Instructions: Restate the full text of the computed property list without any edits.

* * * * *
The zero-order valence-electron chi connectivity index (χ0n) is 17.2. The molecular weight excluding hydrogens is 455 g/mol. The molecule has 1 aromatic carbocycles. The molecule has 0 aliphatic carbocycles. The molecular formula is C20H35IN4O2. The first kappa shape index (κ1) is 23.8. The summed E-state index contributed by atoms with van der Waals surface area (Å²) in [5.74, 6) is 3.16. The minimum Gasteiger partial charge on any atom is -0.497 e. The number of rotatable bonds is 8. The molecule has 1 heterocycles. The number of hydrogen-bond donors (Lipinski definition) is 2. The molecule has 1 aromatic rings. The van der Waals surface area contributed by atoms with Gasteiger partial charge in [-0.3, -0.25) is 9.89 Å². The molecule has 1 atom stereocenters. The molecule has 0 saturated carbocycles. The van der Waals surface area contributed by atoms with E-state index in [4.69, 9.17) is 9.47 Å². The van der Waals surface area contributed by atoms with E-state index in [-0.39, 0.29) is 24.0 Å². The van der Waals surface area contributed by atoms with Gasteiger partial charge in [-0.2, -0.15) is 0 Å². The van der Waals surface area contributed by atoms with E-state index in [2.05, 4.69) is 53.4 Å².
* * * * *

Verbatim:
The zero-order valence-electron chi connectivity index (χ0n) is 17.2. The molecular weight excluding hydrogens is 455 g/mol. The molecule has 1 aromatic carbocycles. The molecule has 0 aliphatic carbocycles. The molecular formula is C20H35IN4O2. The first kappa shape index (κ1) is 23.8. The summed E-state index contributed by atoms with van der Waals surface area (Å²) in [5.74, 6) is 3.16. The minimum Gasteiger partial charge on any atom is -0.497 e. The number of rotatable bonds is 8. The molecule has 1 heterocycles. The number of hydrogen-bond donors (Lipinski definition) is 2. The molecule has 1 aromatic rings. The van der Waals surface area contributed by atoms with Gasteiger partial charge in [-0.3, -0.25) is 9.89 Å². The molecule has 1 atom stereocenters. The molecule has 0 saturated carbocycles. The van der Waals surface area contributed by atoms with E-state index in [4.69, 9.17) is 9.47 Å². The van der Waals surface area contributed by atoms with E-state index in [-0.39, 0.29) is 24.0 Å². The van der Waals surface area contributed by atoms with Gasteiger partial charge in [-0.2, -0.15) is 0 Å². The van der Waals surface area contributed by atoms with E-state index in [2.05, 4.69) is 53.4 Å².